Skip to content

The Value of Algorithms in Artificial Intelligence

Share this article: Facebooktwitterredditlinkedinmail


Algorithms by themselves aren’t valuable. Their ability to solve a particular business problem is. The two most important questions to ask when assessing the value of algorithms in artificial intelligence are: 1) Can they solve the business problem? 2) Do people actually use the right conditions under which to perform their analysis?

Does their use of algorithms make a difference?

For example: Job candidates are often scored by algorithms in order to help human business leaders responsible for making hiring decisions. Sometimes recruiters who receive this machine-generated output don't actually follow the recommendations provided by the algorithms. It’s as if a tree falls alone in the forest and no one is around to hear it. One could argue that it didn't happen, or at least that the algorithms (represented by the tree falling) didn't matter. If someone didn’t hear the algorithm's output or listen to its recommendations, the algorithm by itself didn’t change the business decision at hand. Did the algorithms really do the analysis in the first place?

The value of algorithms in artificial intelligence depends upon their practical use.

Both of my fellow panelists mention the importance of closing the loop, and collecting data at all stages of the customer lifecycle, even when communicating about topics as complex as cancer medication and lifestyle. Doing a retrospective analysis and predicting an outcome is important, but it is simply the first step in ensuring algorithms used in artificial intelligence produce value.

I will give you an example of where over-reliance on machine-generated output--without a human-in-the-loop--fails. At RapportBoost, our team of data scientists performed an analysis on a customer with millions of chats between their live chat sales team and visitors to their website. Our algorithms determined a high correlation between an agent apologizing and a low customer satisfaction score. An unsupervised deep learning algorithm would assume causation and recommend that the live chat sales agent never apologize. Common sense, human experience and an understanding of our clients' online retail business tell us, however, that many apologies took place because a customer was not happy. The customer would have reported a low score anyway. Algorithms are more valuable to artificial intelligence systems when humans can help interpret causation.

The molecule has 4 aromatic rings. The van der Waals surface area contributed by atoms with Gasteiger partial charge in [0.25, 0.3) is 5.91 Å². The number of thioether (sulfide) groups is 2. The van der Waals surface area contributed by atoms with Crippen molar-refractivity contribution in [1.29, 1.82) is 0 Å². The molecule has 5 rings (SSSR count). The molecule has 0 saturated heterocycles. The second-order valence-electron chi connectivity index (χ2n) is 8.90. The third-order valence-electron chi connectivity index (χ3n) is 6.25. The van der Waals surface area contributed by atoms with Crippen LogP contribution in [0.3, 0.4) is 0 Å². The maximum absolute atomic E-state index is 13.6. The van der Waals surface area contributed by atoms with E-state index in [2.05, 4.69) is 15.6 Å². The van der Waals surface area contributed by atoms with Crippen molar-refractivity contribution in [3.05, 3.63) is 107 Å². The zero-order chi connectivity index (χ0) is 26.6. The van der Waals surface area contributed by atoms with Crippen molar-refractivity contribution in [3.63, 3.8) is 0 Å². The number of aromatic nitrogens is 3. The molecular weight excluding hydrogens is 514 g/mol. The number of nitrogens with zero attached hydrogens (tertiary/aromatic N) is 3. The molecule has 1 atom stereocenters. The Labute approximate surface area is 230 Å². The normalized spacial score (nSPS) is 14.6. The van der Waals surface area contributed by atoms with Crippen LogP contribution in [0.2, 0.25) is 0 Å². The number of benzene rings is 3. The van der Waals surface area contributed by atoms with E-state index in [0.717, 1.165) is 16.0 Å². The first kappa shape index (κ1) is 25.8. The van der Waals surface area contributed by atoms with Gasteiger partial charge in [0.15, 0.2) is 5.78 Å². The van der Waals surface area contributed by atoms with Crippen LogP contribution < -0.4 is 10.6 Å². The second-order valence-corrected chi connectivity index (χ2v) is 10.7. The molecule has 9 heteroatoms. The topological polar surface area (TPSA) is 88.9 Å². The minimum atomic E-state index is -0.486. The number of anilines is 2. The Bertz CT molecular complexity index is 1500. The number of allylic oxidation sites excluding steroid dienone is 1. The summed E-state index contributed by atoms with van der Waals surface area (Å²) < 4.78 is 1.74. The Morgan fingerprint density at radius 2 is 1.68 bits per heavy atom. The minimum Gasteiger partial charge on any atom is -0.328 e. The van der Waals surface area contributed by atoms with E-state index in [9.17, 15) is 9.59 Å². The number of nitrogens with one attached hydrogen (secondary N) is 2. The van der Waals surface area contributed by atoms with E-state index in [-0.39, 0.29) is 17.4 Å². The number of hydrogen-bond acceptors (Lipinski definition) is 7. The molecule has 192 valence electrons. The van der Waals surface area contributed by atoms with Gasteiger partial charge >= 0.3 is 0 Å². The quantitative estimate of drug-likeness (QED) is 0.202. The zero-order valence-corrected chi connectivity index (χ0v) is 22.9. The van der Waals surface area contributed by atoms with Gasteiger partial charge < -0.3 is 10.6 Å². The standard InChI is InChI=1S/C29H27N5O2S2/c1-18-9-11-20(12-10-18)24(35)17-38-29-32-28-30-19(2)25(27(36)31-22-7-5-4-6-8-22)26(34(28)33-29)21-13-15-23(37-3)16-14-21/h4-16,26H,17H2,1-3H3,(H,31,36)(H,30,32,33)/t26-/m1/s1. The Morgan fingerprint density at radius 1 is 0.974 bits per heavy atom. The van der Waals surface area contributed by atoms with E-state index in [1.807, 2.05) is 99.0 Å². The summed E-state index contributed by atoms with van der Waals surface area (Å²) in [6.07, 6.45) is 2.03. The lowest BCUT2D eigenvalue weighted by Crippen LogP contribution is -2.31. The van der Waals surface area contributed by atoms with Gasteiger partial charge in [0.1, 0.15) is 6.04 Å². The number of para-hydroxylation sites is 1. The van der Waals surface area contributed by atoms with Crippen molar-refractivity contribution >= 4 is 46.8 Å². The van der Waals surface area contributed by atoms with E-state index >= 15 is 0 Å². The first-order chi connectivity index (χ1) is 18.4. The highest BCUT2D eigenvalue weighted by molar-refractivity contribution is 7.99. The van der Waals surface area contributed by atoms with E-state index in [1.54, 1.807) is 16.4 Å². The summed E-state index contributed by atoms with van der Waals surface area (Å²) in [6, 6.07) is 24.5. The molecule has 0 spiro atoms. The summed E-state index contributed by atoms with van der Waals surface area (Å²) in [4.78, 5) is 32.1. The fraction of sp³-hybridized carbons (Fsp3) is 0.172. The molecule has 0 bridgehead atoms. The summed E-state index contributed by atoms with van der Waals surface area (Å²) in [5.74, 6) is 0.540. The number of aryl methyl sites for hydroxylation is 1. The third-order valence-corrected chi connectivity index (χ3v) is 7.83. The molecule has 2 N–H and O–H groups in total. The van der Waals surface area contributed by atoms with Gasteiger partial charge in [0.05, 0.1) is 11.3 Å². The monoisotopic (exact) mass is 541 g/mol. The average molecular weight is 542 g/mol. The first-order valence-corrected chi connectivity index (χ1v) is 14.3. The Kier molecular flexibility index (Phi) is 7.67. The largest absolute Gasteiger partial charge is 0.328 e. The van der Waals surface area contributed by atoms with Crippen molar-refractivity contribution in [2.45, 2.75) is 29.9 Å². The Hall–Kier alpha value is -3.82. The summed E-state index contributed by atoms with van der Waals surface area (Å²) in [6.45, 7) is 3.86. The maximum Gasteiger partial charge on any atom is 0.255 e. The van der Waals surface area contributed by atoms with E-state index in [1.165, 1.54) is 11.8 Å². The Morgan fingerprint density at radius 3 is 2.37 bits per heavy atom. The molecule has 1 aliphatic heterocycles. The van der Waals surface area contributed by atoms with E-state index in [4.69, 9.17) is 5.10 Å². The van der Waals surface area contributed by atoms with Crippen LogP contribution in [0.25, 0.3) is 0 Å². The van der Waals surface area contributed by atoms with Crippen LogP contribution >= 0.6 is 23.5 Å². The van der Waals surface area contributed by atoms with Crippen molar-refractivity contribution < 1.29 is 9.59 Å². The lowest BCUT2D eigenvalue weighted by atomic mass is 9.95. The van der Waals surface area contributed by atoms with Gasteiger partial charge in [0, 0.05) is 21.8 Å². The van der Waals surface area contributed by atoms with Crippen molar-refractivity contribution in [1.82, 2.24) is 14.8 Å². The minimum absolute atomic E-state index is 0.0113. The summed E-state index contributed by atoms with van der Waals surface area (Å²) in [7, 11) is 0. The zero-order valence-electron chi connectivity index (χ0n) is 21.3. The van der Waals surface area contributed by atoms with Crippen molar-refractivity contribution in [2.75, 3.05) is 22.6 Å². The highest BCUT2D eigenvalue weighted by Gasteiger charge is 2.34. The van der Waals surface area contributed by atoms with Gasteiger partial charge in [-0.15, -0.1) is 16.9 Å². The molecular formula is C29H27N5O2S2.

When one gathers data and does A/B testing to determine causal imprints instead of a backward looking quick analysis you get really deep and understand people on a much deeper level. This is where value is created by algorithms for use in artificial intelligence.

Learn more about the live chat agent training solutions from the team at RapportBoost.

The excerpt summarized above is from Dr. Michael Housman, Chief Data Scientist and Co-Founder of RapportBoost.AI, discussing the value of algorithms at the JMP Securities Conference panel on AI in February 2017.

Follow us:Facebooktwitterlinkedinrssyoutube
Dr. Michael Housman

About Dr. Michael Housman

Michael has spent his entire career applying state-of-the-art statistical methodologies and econometric techniques to large data-sets in order to drive organizational decision-making and helping companies operate more effectively. Prior to founding RapportBoost.AI, he was the Chief Analytics Officer at Evolv (acquired by Cornerstone OnDemand for $42M in 2015) where he helped architect a machine learning platform capable of mining databases consisting of hundreds of millions of employee records. He was named a 2014 game changer by Workforce magazine for his work. Michael is currently an equity advisor for a half-dozen technology companies based out of the San Francisco bay area: hiQ Labs, Bakround, Interviewed, Performiture, Tenacity, Homebase, and States Title. He was on Tony’s advisory board at Boopsie from 2012 onward. Michael is a noted public speaker and has published his work in a variety of peer-reviewed journals and has had his research profiled by The New York Times, Wall Street Journal, The Economist, and The Atlantic. Dr. Housman received his A.M. and Ph.D. in Applied Economics and Managerial Science from The Wharton School of the University of Pennsylvania and his A.B. from Harvard University.

Leave a Comment

Scroll To Top